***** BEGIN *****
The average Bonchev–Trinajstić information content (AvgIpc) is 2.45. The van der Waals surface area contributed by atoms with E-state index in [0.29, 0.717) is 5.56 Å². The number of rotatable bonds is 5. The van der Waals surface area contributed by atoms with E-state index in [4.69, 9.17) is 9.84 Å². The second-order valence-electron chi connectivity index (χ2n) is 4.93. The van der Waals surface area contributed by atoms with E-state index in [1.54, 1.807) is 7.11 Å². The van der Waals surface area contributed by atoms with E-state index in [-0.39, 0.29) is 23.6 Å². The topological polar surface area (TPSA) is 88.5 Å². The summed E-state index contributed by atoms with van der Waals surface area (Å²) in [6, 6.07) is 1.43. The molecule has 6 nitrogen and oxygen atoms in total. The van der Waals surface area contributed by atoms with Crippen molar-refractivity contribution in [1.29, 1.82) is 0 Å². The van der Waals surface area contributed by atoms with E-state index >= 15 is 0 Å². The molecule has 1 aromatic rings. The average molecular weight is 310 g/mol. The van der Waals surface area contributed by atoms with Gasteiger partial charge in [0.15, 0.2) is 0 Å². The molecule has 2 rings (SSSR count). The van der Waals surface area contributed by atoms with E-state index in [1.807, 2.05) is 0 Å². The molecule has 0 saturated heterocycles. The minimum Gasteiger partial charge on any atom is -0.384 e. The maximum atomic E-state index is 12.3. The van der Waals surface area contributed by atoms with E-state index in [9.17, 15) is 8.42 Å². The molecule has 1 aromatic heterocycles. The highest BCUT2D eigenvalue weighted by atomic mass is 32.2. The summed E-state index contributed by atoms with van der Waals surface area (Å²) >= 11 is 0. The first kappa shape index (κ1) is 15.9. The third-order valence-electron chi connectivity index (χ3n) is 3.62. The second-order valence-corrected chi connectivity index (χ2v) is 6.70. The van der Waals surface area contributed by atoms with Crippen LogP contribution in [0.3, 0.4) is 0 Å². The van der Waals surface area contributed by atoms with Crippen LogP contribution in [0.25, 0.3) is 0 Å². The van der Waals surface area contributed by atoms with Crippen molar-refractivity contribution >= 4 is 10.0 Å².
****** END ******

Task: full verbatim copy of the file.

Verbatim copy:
The average Bonchev–Trinajstić information content (AvgIpc) is 2.45. The van der Waals surface area contributed by atoms with E-state index in [0.29, 0.717) is 5.56 Å². The number of rotatable bonds is 5. The van der Waals surface area contributed by atoms with E-state index in [4.69, 9.17) is 9.84 Å². The second-order valence-electron chi connectivity index (χ2n) is 4.93. The van der Waals surface area contributed by atoms with E-state index in [1.54, 1.807) is 7.11 Å². The van der Waals surface area contributed by atoms with E-state index in [-0.39, 0.29) is 23.6 Å². The topological polar surface area (TPSA) is 88.5 Å². The summed E-state index contributed by atoms with van der Waals surface area (Å²) in [6, 6.07) is 1.43. The molecule has 6 nitrogen and oxygen atoms in total. The van der Waals surface area contributed by atoms with Crippen molar-refractivity contribution in [1.29, 1.82) is 0 Å². The van der Waals surface area contributed by atoms with E-state index >= 15 is 0 Å². The molecule has 1 aromatic rings. The average molecular weight is 310 g/mol. The van der Waals surface area contributed by atoms with Gasteiger partial charge in [0.15, 0.2) is 0 Å². The molecule has 2 rings (SSSR count). The van der Waals surface area contributed by atoms with E-state index in [1.807, 2.05) is 0 Å². The molecule has 0 saturated heterocycles. The minimum Gasteiger partial charge on any atom is -0.384 e. The maximum atomic E-state index is 12.3. The van der Waals surface area contributed by atoms with E-state index in [9.17, 15) is 8.42 Å². The molecule has 1 aromatic heterocycles. The highest BCUT2D eigenvalue weighted by atomic mass is 32.2. The summed E-state index contributed by atoms with van der Waals surface area (Å²) >= 11 is 0. The first kappa shape index (κ1) is 15.9. The third-order valence-electron chi connectivity index (χ3n) is 3.62. The second-order valence-corrected chi connectivity index (χ2v) is 6.70. The van der Waals surface area contributed by atoms with Crippen LogP contribution in [0.3, 0.4) is 0 Å². The van der Waals surface area contributed by atoms with Crippen LogP contribution in [0.25, 0.3) is 0 Å². The van der Waals surface area contributed by atoms with Crippen molar-refractivity contribution >= 4 is 10.0 Å².